Applications are evaluated holistically using all requested indicators of a student’s aptitude for successful graduate study. No minimum cutoff score has been established. Yet, it may be helpful for potential applicants to note that we pay close attention to applicant performance on the writing component of the GRE in our evaluation.
What undergraduate majors and/or master’s degrees are acceptable?
We welcome individuals with degrees from any discipline to apply to the graduate degree programs in Emergency Management. Majors besides emergency management that are likely to enhance student success in the program include the following: Political Science, Public Administration, Communications, Economics, Sociology, Anthropology, Civil Engineering, Natural Resource Management, Environmental Management, Public Safety, and Facilities Management.
Is funding available (i.e., tuition stipend)?
Competitive research and teaching graduate assistantships are a potential source of funding. Assistantship awards typically provide funding for 10 to 20 hours of work per week. Assistantships also typically include a tuition stipend. Awards are based both on student merit and on availability of funds—all applicants are reviewed for possible assistantships but not all admitted students will receive assistantships. Other sources of campus-based funding can be located on the Graduate School’s website.
The Master’s Degree Program
What is the difference between the comprehensive study track and thesis track?
Master's students in the comprehensive study track complete more emergency management elective and internship credits than those in the thesis track, but the culminating experience for comprehensive study track students is different. Comprehensive study track students complete an oral exam as a culminating experience while all master's thesis track students complete a emprical, original data collection-based thesis.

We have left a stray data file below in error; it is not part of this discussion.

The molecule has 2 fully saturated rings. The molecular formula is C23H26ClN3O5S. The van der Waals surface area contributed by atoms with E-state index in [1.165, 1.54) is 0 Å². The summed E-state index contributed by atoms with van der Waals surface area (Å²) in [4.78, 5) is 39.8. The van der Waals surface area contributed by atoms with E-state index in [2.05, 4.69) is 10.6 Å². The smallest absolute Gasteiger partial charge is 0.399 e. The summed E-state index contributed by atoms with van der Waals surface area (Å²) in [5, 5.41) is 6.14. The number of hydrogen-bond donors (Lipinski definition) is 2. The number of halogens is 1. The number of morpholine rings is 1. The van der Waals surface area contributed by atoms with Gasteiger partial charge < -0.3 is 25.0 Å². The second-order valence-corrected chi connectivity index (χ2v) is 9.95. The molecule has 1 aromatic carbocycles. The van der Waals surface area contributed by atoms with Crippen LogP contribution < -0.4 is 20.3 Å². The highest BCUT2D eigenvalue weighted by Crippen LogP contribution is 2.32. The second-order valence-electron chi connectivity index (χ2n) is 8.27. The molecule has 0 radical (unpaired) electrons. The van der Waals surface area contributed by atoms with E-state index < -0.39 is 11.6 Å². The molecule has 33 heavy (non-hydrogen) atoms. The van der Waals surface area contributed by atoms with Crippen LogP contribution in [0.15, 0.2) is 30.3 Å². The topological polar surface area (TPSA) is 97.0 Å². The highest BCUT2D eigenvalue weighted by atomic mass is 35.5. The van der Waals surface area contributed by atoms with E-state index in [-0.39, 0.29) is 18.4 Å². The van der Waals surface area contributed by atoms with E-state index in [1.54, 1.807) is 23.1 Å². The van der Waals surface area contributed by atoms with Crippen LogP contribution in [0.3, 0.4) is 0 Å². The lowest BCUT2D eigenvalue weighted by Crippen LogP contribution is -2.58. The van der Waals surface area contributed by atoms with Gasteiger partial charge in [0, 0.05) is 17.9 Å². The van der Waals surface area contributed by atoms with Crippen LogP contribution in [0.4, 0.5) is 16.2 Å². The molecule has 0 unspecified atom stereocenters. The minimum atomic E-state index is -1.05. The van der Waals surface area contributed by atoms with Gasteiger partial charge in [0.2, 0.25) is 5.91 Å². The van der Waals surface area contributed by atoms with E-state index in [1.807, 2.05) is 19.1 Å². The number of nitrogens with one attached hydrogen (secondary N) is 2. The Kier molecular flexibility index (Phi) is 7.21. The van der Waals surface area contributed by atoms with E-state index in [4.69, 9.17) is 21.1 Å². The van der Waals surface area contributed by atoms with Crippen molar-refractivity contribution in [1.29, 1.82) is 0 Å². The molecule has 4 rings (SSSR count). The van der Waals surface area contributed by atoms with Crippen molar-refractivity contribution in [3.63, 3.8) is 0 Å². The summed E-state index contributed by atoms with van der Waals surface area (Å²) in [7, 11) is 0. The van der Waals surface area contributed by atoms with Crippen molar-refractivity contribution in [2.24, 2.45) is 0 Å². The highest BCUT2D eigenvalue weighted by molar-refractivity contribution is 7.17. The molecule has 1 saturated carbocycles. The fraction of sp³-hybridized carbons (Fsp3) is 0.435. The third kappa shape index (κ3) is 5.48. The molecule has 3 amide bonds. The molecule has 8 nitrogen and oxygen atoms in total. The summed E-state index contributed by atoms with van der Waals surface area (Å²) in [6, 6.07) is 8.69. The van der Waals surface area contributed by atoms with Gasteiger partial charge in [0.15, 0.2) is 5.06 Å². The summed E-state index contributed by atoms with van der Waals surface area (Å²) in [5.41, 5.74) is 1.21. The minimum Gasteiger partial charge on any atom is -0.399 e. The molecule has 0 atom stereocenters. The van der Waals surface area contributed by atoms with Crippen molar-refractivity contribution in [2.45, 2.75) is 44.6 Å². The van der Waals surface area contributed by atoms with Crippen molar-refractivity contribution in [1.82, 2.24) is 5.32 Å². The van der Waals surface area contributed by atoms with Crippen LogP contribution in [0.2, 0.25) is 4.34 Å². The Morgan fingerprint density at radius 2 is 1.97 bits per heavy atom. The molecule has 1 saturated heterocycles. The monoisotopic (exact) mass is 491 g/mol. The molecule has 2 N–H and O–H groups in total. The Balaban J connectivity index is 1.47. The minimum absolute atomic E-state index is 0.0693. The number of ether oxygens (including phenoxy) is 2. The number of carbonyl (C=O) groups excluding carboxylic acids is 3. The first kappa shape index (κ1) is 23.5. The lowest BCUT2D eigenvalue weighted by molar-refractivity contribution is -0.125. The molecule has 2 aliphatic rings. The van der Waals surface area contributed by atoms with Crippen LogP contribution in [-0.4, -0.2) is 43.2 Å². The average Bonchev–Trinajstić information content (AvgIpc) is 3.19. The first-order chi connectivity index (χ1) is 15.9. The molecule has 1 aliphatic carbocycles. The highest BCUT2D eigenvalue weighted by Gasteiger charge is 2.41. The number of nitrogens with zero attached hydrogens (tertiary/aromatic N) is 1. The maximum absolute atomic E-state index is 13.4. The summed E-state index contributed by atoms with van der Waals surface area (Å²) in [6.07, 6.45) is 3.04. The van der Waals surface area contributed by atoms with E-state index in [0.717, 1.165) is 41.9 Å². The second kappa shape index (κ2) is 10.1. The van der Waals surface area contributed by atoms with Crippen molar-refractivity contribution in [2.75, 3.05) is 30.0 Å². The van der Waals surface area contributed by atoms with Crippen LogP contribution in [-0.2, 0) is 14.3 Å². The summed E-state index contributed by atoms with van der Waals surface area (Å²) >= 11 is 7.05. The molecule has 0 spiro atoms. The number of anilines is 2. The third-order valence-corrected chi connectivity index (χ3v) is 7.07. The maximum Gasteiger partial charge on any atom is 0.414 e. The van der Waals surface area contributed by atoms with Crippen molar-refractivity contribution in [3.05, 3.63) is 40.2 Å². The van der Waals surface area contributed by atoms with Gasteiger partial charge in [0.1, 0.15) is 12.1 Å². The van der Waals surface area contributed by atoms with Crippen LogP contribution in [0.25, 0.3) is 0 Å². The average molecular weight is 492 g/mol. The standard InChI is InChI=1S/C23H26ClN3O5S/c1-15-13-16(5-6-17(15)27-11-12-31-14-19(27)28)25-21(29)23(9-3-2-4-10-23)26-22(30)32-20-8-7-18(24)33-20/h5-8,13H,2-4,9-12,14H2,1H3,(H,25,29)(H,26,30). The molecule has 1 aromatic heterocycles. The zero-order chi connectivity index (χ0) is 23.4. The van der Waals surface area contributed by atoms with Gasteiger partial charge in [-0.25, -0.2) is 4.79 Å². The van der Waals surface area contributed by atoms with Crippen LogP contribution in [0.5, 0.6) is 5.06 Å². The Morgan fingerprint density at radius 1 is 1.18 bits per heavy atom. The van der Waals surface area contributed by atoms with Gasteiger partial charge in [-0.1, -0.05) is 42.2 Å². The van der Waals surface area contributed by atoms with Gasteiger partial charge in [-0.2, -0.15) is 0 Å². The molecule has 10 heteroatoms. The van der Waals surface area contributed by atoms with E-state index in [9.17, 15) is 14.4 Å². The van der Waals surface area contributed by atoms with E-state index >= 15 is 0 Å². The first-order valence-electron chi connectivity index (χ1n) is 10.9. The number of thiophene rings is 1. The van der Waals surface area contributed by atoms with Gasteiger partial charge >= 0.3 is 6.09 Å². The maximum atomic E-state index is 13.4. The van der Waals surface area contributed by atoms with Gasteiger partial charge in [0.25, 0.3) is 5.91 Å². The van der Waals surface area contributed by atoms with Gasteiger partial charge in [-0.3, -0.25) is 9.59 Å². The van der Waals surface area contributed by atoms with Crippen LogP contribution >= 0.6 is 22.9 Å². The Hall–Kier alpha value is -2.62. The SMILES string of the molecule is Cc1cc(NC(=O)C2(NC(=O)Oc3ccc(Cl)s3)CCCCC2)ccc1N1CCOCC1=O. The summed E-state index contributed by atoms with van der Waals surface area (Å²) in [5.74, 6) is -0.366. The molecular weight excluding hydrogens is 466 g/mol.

The Doctorate Degree Program
Can I apply directly to the doctoral program without having completed a master’s degree?
Prospective students who have not completed a master’s degree cannot apply directly to the doctoral program in Emergency Management. Students whose ultimate goal is the doctorate must first apply to and complete the master’s degree program.
If I have completed a master’s degree elsewhere, can my master’s degree credits apply to the doctoral degree?
According to NDSU Graduate School policy, between 0 and 30 credits from a student’s master’s degree program can be applied to the credits required for a doctoral degree. The determination of how many credits will be applied to a student’s doctoral degree program will be based on the extent to which the courses a student took in his or her master’s degree work demonstrates goodness-of-fit with the curriculum requirements for a doctoral degree in emergency management. The actual number of credits that apply to a student’s doctoral degree program will be determined by the student’s graduate advisor at NDSU.
Online Graduate Courses
Does the Department of Emergency Management offer online courses?
A limited number of courses are offered online from time-to-time. These courses are generally elective and typically offered during the summer. Some courses applicable to the degree, but offered through other departments, also may be available online.
Can the master’s or doctorate degree be completed entirely online?
No. The large majority of graduate courses in emergency management are face-to-face, classroom courses. Once course work is completed, work on a thesis or dissertation can be completed off-campus although it is generally advantageous to students to complete these efforts on campus.
Past Graduate Student Theses and Dissertations
Current students can review the list of Theses and Dissertations completed by students in Emergency Management to see examples of topics studied by students in the program; and, where complete copies of a thesis or dissertation are provided, students can learn about potential methodological approaches to emergency management research, examples of how to approach writing an introduction and literature review to a thesis or dissertation, and much more.